New Mutuals in Housing – the Rochdale story Mutuals Forum 4 November 2010 Gareth Swarbrick
Social housing – some facts and figures 3.8m social rented properties nationally 1.9m of which Council owned Over 1m Council homes managed by Arms Length Management Organisations Public sector borrowing rules - over 200 stock transfers since 1989 Various mutual housing models - Community Gateway, Community Mutual, Tenant Management Co-ops, etc
RBH – who we are Set up in 2002 Arms Length Management Organisation 13,800 properties 620 employees Turnover - £32m Capital investment programme - £9m
Concentrations of acute deprivation Employment market restructuring Skills and Work Income Health Impact of public sector cuts Rochdale – the challenges
No funding for social housing development Affordable rent? Security of tenure Rent policy for existing stock Welfare benefit reform Coalition Government – emerging policies
What this means for RBH A need for: Greater freedom and flexibility Creativity Resilience A need to: Generate additional investment Reshape what we do and how Engage our employees and customers in this
Our Future Options Review • Investment & Involvement Commission – tenants, councillors, RBH Board members • Independent Chair – Professor Ian Cole • Assessment criteria • Revenue sustainability • Investment in homes and neighbourhoods • Role of biggest social landlord in borough • Customer (tenant) involvement in decision-making
The options • Remain within public borrowing limits Go back to Council Stay as ALMO • Outside of public borrowing limits Traditional stock transfer Hybrid ALMO/stock transfer model • Something new?
Finding a new model – the starting-point • People • The community served by RBH • Those who work for RBH
Rochdale people – what do they need? • Secure and decent home to live in • Access to warmth and essential services • A safe environment • Ability to look after their own health and well-being • Opportunity to learn and be trained • Jobs and work • Tenants need these things, so do staff, 85% of whom live locally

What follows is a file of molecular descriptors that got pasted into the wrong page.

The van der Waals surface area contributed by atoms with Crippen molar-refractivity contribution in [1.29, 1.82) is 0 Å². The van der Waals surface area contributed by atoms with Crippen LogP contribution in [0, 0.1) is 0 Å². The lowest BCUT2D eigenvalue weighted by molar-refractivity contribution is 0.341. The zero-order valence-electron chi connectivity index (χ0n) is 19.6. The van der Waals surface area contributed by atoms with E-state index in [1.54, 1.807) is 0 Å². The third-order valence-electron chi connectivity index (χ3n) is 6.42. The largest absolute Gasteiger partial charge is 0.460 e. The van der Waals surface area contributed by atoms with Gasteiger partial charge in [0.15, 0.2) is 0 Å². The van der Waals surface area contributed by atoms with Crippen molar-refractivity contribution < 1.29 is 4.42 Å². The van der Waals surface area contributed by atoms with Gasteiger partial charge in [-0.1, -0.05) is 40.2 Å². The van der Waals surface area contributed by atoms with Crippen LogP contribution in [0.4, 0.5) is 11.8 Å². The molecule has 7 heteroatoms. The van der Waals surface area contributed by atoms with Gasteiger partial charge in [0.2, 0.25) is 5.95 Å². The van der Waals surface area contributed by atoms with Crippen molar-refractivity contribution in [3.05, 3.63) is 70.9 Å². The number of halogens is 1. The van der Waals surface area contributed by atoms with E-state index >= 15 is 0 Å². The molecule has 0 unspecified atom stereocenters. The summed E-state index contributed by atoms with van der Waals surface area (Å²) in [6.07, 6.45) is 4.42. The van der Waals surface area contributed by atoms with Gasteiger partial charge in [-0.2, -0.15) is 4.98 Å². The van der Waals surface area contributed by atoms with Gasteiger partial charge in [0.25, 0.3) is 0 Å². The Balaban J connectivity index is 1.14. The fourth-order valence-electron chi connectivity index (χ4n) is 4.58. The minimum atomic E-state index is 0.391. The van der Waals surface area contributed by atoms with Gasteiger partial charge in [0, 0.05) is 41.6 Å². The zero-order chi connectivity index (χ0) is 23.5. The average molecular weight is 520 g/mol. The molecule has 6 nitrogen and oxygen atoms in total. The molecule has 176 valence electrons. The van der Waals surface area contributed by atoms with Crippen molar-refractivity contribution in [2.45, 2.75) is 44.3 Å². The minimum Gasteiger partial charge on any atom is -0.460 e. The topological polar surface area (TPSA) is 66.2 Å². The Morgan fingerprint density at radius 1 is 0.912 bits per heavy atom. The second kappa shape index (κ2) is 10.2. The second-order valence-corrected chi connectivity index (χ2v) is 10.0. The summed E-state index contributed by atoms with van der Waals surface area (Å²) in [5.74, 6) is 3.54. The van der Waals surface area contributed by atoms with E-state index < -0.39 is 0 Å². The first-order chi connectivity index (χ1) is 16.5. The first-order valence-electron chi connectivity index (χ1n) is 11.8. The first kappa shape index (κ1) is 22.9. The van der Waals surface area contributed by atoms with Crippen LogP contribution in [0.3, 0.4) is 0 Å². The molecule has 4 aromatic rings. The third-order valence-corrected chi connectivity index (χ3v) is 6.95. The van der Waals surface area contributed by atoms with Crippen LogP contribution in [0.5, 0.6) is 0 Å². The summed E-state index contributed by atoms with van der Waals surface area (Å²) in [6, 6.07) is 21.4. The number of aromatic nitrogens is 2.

Rochdale people – willing to take more responsibility • Tenants • 81% satisfied with service but only 58% satisfied with opportunities to participate in decision-making • Employees • 86% satisfied with RBH as employer but other survey results show a desire to take more responsibility • Can mutuality be a catalyst for: • Increasing active participation from customers and employees? • Thereby meeting our wider challenges?
Our Vision ‘A unique and ground breaking model for the social housing sector, enabling us to reshape what we do, how we do it, and to generate additional investment in our homes and communities’
Our Vision Co-ownership - tenants and employees as members Culture change Co-production - shared priorities - working together
What this could mean for Rochdale • A new type of mutual housing stock transfer • Rooted in Rochdale • Flexibility • Efficiency • Local economic benefits • Opportunities • Energy • Financial Services • Ageing population • Training and employment
Energy Sustainability Can the mutual housing body become an energy services provider? Generation and supply of heat and power Provision of services Insulation Retrofit Smart metering Micro-renewables Education / behaviour change
Financial Services Opportunity to provide a range of financial services to customers Directly: Professional money advice Education – financial capability Either directly or in partnership Savings accounts Personal loans Microcredit for SMEs Access to basic bank accounts
The Ageing Population Reconfiguring elderly persons accommodation to meet future need and demand – deliver Council’s Elderly Persons Housing Strategy Membership structure provides basis for adopting the Circle approach On demand help for independent living Volunteer neighbourhood helpers Social network for teaching, learning and sharing Employment opportunities Reduced burden on public services
Training and Employment Local employment Apprenticeships Traineeships Local procurement – supply chains Training Academy - Centre of Excellence Confidence building Capacity building Up-skilling Support into work Opportunities with local partners, contractors and suppliers
What does this mean for Government? An exemplar Big Society housing project Public sector reform Community empowerment Philanthropic action A model that is scaleable - the basis for a chain of mutual providers A model that is localist A model that will deliver But it is a model which challenges the housing orthodoxy
Our next steps Investment and Involvement Commission final report – November Further meeting with CLG on 18 November Council Cabinet decision – December/January Detailed programme plan Work with CLG, HCA, tenants and employees to take forward Go live – April 2012?